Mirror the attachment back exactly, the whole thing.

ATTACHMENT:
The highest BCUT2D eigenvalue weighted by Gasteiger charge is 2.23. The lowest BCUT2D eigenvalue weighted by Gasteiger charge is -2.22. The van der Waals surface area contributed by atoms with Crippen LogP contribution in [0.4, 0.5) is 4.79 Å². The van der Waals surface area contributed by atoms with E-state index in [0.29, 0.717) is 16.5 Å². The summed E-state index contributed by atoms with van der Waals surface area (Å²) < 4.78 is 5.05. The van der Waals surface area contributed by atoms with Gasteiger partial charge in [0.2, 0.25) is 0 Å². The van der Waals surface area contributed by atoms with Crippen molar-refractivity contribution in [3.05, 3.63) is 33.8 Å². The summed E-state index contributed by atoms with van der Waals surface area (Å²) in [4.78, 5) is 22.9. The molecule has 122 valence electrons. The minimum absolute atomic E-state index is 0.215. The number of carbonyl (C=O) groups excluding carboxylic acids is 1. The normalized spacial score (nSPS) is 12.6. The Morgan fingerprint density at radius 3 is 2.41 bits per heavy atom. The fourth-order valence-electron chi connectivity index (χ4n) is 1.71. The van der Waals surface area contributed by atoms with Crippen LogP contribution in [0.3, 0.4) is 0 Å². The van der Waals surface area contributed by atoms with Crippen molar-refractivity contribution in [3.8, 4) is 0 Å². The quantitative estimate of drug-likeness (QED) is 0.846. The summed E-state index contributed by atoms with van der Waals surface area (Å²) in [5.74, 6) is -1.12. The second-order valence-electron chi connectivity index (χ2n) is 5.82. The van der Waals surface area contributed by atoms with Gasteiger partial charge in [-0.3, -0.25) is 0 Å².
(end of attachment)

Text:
The highest BCUT2D eigenvalue weighted by Gasteiger charge is 2.23. The lowest BCUT2D eigenvalue weighted by Gasteiger charge is -2.22. The van der Waals surface area contributed by atoms with Crippen LogP contribution in [0.4, 0.5) is 4.79 Å². The van der Waals surface area contributed by atoms with E-state index in [0.29, 0.717) is 16.5 Å². The summed E-state index contributed by atoms with van der Waals surface area (Å²) < 4.78 is 5.05. The van der Waals surface area contributed by atoms with Gasteiger partial charge in [0.2, 0.25) is 0 Å². The van der Waals surface area contributed by atoms with Crippen molar-refractivity contribution in [3.05, 3.63) is 33.8 Å². The summed E-state index contributed by atoms with van der Waals surface area (Å²) in [4.78, 5) is 22.9. The molecule has 122 valence electrons. The minimum absolute atomic E-state index is 0.215. The number of carbonyl (C=O) groups excluding carboxylic acids is 1. The normalized spacial score (nSPS) is 12.6. The Morgan fingerprint density at radius 3 is 2.41 bits per heavy atom. The fourth-order valence-electron chi connectivity index (χ4n) is 1.71. The van der Waals surface area contributed by atoms with Crippen LogP contribution in [0.3, 0.4) is 0 Å². The van der Waals surface area contributed by atoms with Crippen molar-refractivity contribution in [3.8, 4) is 0 Å². The quantitative estimate of drug-likeness (QED) is 0.846. The summed E-state index contributed by atoms with van der Waals surface area (Å²) in [5.74, 6) is -1.12. The second-order valence-electron chi connectivity index (χ2n) is 5.82. The van der Waals surface area contributed by atoms with Gasteiger partial charge in [-0.3, -0.25) is 0 Å².